The operation of the emergency shutdown system 10 may now be described as follows. During normal operation of the emergency shut down monitoring system, the emergency shut down controller 46 supplies 24 volts dc which is coupled on two wire lines 48, 50 to the impedance boosting device 52 and with minimal loss the 24 volts dc is coupled to two wire lines 28, 30 to power the solenoid valve 24. The solenoid valve 24 is thereby maintained in a normal state to provide fluid communication between pneumatic lines 38 and 20. The digital valve controller is also coupled to wires 28, 30 by means of lines 40, 42 which provides power to the digital valve controller. The digital valve controller 36 receives a pressure supply and senses a valve stem position through the linkage 62. The digital valve controller compares a digital set point which is internal to the digital valve controller to the valve stem position to maintain the desired emergency shutdown valve position during normal operation.
When it is desired to periodically perform a short test on the emergency shut down valve 12, digital command signals from the communication device 44, to the digital valve controller 36 over the two wire line 28, 30, command the digital valve controller 36 to control the pneumatic output on line 38 coupled to the valve actuator 18 to ramp the valve 12 from the normal 100 percent open condition to a partially opened condition and then back again to the normally 100 percent open condition. It is to be appreciated that the ramp testing of emergency shutdown valve 12 is accomplished on the same two wire line 28, 30 which supplies the operating power from the controller 46 to the solenoid valve 24 for placing the valve 12 in the desired position.
If a true emergency occurs during the valve ramp test sequence or at another time, the emergency shut down controller 46 will remove the 24 volts dc power source from the two wire lines 28, 30 and 40, 42. Removal of the power source from the solenoid valve 24 causes the solenoid valve to vent the valve actuator 18 to the exhaust line 39 so as to vent the actuator to a fail state, and thereby place the valve 12 in the desired emergency shut down position. This also removes power from the digital valve controller which causes it to vent pressure in line 38, thereby providing a redundant method in moving the valve 12 to the desired emergency shutdown position.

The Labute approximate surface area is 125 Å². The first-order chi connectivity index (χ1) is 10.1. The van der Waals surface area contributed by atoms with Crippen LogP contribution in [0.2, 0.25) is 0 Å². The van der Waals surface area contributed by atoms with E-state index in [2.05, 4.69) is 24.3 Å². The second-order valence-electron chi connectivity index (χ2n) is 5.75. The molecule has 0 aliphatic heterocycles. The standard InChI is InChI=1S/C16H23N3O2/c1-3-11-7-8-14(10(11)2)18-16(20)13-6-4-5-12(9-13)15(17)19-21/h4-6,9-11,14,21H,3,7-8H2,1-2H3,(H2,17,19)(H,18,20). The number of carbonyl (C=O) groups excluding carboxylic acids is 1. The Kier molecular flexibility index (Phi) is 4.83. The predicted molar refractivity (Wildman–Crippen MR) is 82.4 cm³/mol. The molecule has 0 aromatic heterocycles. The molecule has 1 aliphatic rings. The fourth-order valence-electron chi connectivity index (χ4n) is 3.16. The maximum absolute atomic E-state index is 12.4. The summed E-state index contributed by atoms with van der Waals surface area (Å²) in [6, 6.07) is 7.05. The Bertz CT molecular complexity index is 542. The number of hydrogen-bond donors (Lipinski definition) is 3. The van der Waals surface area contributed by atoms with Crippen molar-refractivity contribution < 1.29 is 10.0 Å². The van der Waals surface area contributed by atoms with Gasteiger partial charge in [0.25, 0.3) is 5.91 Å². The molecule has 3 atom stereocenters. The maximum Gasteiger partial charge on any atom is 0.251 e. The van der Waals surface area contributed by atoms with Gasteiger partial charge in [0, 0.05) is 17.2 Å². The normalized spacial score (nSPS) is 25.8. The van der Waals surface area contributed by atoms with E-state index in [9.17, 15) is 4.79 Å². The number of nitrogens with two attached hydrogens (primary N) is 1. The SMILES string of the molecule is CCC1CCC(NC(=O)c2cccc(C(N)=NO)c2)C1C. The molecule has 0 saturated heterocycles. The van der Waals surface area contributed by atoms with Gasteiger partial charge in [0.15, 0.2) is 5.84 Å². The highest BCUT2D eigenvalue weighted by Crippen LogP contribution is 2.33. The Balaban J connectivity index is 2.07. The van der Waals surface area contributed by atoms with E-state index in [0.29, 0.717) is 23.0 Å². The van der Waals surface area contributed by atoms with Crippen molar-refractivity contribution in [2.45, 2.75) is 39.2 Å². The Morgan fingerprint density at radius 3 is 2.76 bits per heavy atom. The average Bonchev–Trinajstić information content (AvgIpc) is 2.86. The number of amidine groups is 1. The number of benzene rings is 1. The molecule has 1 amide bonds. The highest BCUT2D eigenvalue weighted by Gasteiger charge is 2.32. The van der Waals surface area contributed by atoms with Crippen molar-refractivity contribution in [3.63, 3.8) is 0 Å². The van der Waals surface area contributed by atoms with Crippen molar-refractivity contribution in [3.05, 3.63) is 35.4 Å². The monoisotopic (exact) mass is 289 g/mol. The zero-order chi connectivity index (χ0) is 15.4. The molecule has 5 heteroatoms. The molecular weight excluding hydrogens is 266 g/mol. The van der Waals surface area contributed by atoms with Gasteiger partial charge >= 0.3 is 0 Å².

Rather than the field effect transistor 56 utilized in the impedance boosting device 52, other devices may be utilized in accordance with the teachings herein. For example, a suitable inductor and resistor in parallel may be utilized if desired. The purpose of the impedance boosting device 52 is to enable passage of the 24 volts dc power source from the controller 46 on the two wire line 28, 30 to power the solenoid valve 24 as well as the digital valve controller 36, while also enabling the digital communication of the communicating device 44 and the digital valve controller 36 with the same two wire line 28, 30 during periodic testing and other diagnostic procedures conducted with valve 12. Accordingly, other devices can be utilized with the teaching herein to pass the 24 volts dc power source from the controller 46 to the two wire line 28, 30 while blocking passage of the digital signals from the two wire line to the controller 46.
In utilizing the present invention the operator could visually observe movement of the emergency shutdown valve during testing if the operator is in viewing distance of the valve. On the other hand, the operator could transmit commands from a remote location with a personal computer acting as the digital communicator 44. The digital valve controller 36 then could provide diagnostic information to indicate how well the emergency shutdown valve performed during the test.
The foregoing detailed description has been given for clearance of understanding only, and no unnecessary limitations should be understood therefrom, as modifications will be obvious to those skilled in the art.
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|U.S. Classification||137/487.5, 137/456|
|International Classification||G05B9/02, F16K37/00, G05B23/02, F16K31/124, F16K17/36|
|Cooperative Classification||Y10T137/7761, Y10T137/7723, F16K37/0083|
|Apr 19, 1999||AS||Assignment|
Owner name: FISHER CONTROLS INTERNATIONAL INC., MISSOURI
Free format text: ASSIGNMENT OF ASSIGNORS INTEREST;ASSIGNORS:GRUMSTRUP, BRUCE F.;SEBERGER, STEPHEN G.;REEL/FRAME:009898/0445
Effective date: 19990331
|Nov 25, 2002||AS||Assignment|
Owner name: FISHER CONTROLS INTERNATIONAL LLC, MISSOURI
Free format text: CHANGE OF NAME;ASSIGNOR:FISHER CONTROLS INTERNATIONAL, INC.;REEL/FRAME:013496/0150
Effective date: 20020815
|Jul 16, 2003||AS||Assignment|
Owner name: SAUDI ARABIAN OIL COMPANY, SAUDI ARABIA
Free format text: ASSIGNMENT OF ASSIGNORS INTEREST;ASSIGNOR:FLANDERS, PATRICK S.;REEL/FRAME:014301/0761
Effective date: 20030531
|Jul 7, 2004||FPAY||Fee payment|
Year of fee payment: 4
|Jun 20, 2006||CC||Certificate of correction|
|Aug 6, 2008||FPAY||Fee payment|
Year of fee payment: 8
|Jul 18, 2012||FPAY||Fee payment|
Year of fee payment: 12